By: Joe Strupp
Even with a presidential campaign in high gear, a housing market crisis in full swing and a war in Iraq, The Washington Post believes devoting space for a 13-part series on the unsolved murder of Chandra Levy was worthwhile, according to Executive Editor Leonard Downie Jr.
But he said the paper made a conscious effort to spread the series across nearly two weeks so that each installment would be shorter and easier to digest on a daily basis.
“We think it is the kind of story that would sustain readership over a period of time,” Downie said Monday as the second installment of the series was published. “We purposely wanted to make this easy to read. It starts on the front page and has less than a half-page of text inside.”
Each installment has an average of 30 to 40 inches of text copy, Downie said, less than most in-depth, multi-day series. He said the package could have run over five or six days.
“We thought it was the best way to present this particular story,” Downie added. “We want to try new ways to present material to readers, to fully engage readers, to present the news in the paper and on the Web.”
The series centers on the case of Levy, the Washington, D.C. intern whose 2001 disappearance prompted national interest after she was linked romantically to former congressman Gary Condit.
Eventually, her body was found in a Washington park and Condit was cleared of any involvement in her death. But his reported affair with Levy led to voters ousting him from office and a national spotlight being put on the case.
Seven years later, however, the case remains unsolved and Post reporters have uncovered what they contend are numerous mistakes by investigators, the media, and new views from Condit himself. Downie declined to reveal many of the revelations, saying readers will have to wait for the total series to be presented.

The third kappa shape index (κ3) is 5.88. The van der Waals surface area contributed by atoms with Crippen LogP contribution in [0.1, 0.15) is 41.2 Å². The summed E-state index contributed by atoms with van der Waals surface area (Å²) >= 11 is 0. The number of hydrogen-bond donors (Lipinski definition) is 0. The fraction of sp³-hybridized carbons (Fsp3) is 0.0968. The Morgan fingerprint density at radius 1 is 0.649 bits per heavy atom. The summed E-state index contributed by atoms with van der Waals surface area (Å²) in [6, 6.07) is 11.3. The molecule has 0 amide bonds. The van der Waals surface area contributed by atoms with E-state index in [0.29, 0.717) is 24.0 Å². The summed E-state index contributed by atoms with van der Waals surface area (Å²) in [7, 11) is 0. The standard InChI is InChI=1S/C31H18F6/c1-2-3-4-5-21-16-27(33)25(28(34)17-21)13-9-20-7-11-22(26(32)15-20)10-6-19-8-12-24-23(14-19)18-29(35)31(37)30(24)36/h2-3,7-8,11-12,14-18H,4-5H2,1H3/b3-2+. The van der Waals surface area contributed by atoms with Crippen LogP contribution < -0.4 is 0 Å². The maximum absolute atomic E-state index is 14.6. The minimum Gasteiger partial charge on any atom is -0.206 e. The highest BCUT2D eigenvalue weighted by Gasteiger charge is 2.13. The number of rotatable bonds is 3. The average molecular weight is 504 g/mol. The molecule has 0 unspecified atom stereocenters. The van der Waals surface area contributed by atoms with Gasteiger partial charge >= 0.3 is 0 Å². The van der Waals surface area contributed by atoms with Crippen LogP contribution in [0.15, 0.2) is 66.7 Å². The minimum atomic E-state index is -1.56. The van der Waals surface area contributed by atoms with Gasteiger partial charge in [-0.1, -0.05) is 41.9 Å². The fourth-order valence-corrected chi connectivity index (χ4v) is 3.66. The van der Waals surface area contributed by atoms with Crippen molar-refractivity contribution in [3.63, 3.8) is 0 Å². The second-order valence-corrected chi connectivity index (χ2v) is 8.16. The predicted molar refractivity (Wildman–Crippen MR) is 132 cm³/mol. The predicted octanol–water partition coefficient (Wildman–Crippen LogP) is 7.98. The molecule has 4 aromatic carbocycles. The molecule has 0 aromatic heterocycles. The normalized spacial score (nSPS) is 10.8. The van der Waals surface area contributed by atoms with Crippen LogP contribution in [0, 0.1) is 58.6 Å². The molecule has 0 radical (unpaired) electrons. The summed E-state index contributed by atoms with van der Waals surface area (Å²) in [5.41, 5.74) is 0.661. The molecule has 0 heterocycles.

“In the end, the serial will reveal how an enormous effort by the D.C. police, the FBI and prosecutors was undercut by a chain of mistakes, a misdirected focus and missed opportunities that allowed a killer to escape justice,” the first story published Sunday stated.
At least three reporters, two from the paper’s six-person investigative unit, worked on the series for nearly a year. Downie said the case was worthwhile even with so many other ongoing news events.
“We are covering the presidential race and at the same time we are still competing with The New York Times and The Wall Street Journal in covering Fannie Mae and the housing crisis,” Downie said. “We are not skimping on anything else in order to do this. This is of great local interest.”
Downie credited Sari Horwitz, one of the lead reporters on the series and a three-time Pulitzer Prize winner, with sparking interest in the case. A former police reporter, Horwitz had been digging into the case and using sources to drum up new information since last year.
“After gathering more and more information, it became clear that there was more to it,” Downie said.
The series can be found at: